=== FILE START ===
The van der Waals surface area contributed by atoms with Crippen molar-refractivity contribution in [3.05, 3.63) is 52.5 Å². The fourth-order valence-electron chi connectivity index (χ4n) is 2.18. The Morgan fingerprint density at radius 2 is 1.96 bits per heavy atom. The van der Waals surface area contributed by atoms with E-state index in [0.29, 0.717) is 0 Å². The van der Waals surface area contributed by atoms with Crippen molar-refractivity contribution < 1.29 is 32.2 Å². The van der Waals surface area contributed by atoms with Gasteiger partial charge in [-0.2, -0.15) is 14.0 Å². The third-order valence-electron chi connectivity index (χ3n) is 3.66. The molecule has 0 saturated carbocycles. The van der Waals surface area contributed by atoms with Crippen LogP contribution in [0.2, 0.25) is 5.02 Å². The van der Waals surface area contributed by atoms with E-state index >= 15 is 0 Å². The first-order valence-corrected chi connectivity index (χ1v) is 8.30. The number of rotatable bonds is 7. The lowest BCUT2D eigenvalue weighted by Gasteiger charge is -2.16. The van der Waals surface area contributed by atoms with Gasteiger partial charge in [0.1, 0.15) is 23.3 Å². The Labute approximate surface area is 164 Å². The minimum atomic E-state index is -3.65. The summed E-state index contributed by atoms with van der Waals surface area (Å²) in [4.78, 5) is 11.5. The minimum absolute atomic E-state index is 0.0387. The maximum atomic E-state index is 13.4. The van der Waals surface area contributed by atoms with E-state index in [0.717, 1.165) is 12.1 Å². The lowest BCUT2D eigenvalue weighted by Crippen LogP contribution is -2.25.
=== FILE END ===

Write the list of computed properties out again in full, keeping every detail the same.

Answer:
The van der Waals surface area contributed by atoms with Crippen molar-refractivity contribution in [3.05, 3.63) is 52.5 Å². The fourth-order valence-electron chi connectivity index (χ4n) is 2.18. The Morgan fingerprint density at radius 2 is 1.96 bits per heavy atom. The van der Waals surface area contributed by atoms with E-state index in [0.29, 0.717) is 0 Å². The van der Waals surface area contributed by atoms with Crippen molar-refractivity contribution < 1.29 is 32.2 Å². The van der Waals surface area contributed by atoms with Gasteiger partial charge in [-0.2, -0.15) is 14.0 Å². The third-order valence-electron chi connectivity index (χ3n) is 3.66. The molecule has 0 saturated carbocycles. The van der Waals surface area contributed by atoms with Crippen LogP contribution in [0.2, 0.25) is 5.02 Å². The van der Waals surface area contributed by atoms with E-state index >= 15 is 0 Å². The first-order valence-corrected chi connectivity index (χ1v) is 8.30. The number of rotatable bonds is 7. The lowest BCUT2D eigenvalue weighted by Gasteiger charge is -2.16. The van der Waals surface area contributed by atoms with Gasteiger partial charge in [0.1, 0.15) is 23.3 Å². The Labute approximate surface area is 164 Å². The minimum atomic E-state index is -3.65. The summed E-state index contributed by atoms with van der Waals surface area (Å²) in [4.78, 5) is 11.5. The minimum absolute atomic E-state index is 0.0387. The maximum atomic E-state index is 13.4. The van der Waals surface area contributed by atoms with E-state index in [0.717, 1.165) is 12.1 Å². The lowest BCUT2D eigenvalue weighted by Crippen LogP contribution is -2.25.